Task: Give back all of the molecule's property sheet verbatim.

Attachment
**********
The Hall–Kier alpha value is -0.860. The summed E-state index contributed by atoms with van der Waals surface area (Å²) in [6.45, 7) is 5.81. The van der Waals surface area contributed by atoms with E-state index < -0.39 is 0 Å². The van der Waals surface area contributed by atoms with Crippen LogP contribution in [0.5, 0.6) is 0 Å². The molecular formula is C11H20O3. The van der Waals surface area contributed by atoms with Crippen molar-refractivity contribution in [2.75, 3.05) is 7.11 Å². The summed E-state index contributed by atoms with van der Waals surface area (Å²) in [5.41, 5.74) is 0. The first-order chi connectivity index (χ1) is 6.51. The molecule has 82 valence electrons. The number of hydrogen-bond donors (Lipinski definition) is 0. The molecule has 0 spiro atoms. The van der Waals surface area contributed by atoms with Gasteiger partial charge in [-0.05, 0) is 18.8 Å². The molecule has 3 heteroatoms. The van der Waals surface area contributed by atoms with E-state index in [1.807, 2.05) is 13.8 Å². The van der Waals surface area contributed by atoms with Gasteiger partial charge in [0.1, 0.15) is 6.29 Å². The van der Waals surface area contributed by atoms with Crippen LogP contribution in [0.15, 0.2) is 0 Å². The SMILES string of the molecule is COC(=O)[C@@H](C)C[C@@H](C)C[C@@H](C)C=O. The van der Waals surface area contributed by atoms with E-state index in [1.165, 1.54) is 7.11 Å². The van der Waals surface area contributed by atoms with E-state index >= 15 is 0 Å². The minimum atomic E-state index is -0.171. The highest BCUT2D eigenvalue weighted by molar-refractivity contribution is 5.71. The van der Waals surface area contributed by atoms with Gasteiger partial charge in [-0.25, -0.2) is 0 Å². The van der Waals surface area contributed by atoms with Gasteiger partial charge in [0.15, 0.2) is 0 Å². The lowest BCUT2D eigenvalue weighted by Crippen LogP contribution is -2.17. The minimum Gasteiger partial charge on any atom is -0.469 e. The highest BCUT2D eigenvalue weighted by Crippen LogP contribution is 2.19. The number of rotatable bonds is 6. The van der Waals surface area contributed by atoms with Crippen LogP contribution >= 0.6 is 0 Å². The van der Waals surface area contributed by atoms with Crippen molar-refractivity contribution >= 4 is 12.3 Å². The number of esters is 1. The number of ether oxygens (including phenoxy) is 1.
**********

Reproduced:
The Hall–Kier alpha value is -0.860. The summed E-state index contributed by atoms with van der Waals surface area (Å²) in [6.45, 7) is 5.81. The van der Waals surface area contributed by atoms with E-state index < -0.39 is 0 Å². The van der Waals surface area contributed by atoms with Crippen LogP contribution in [0.5, 0.6) is 0 Å². The molecular formula is C11H20O3. The van der Waals surface area contributed by atoms with Crippen molar-refractivity contribution in [2.75, 3.05) is 7.11 Å². The summed E-state index contributed by atoms with van der Waals surface area (Å²) in [5.41, 5.74) is 0. The first-order chi connectivity index (χ1) is 6.51. The molecule has 82 valence electrons. The number of hydrogen-bond donors (Lipinski definition) is 0. The molecule has 0 spiro atoms. The van der Waals surface area contributed by atoms with Gasteiger partial charge in [-0.05, 0) is 18.8 Å². The molecule has 3 heteroatoms. The van der Waals surface area contributed by atoms with E-state index in [1.807, 2.05) is 13.8 Å². The van der Waals surface area contributed by atoms with Gasteiger partial charge in [0.1, 0.15) is 6.29 Å². The van der Waals surface area contributed by atoms with Crippen LogP contribution in [0.15, 0.2) is 0 Å². The SMILES string of the molecule is COC(=O)[C@@H](C)C[C@@H](C)C[C@@H](C)C=O. The van der Waals surface area contributed by atoms with E-state index in [1.165, 1.54) is 7.11 Å². The van der Waals surface area contributed by atoms with E-state index >= 15 is 0 Å². The minimum atomic E-state index is -0.171. The highest BCUT2D eigenvalue weighted by molar-refractivity contribution is 5.71. The van der Waals surface area contributed by atoms with Gasteiger partial charge in [-0.25, -0.2) is 0 Å². The van der Waals surface area contributed by atoms with Gasteiger partial charge in [0.15, 0.2) is 0 Å². The lowest BCUT2D eigenvalue weighted by Crippen LogP contribution is -2.17. The minimum Gasteiger partial charge on any atom is -0.469 e. The highest BCUT2D eigenvalue weighted by Crippen LogP contribution is 2.19. The number of rotatable bonds is 6. The van der Waals surface area contributed by atoms with Crippen LogP contribution >= 0.6 is 0 Å². The van der Waals surface area contributed by atoms with Crippen molar-refractivity contribution >= 4 is 12.3 Å². The number of esters is 1. The number of ether oxygens (including phenoxy) is 1.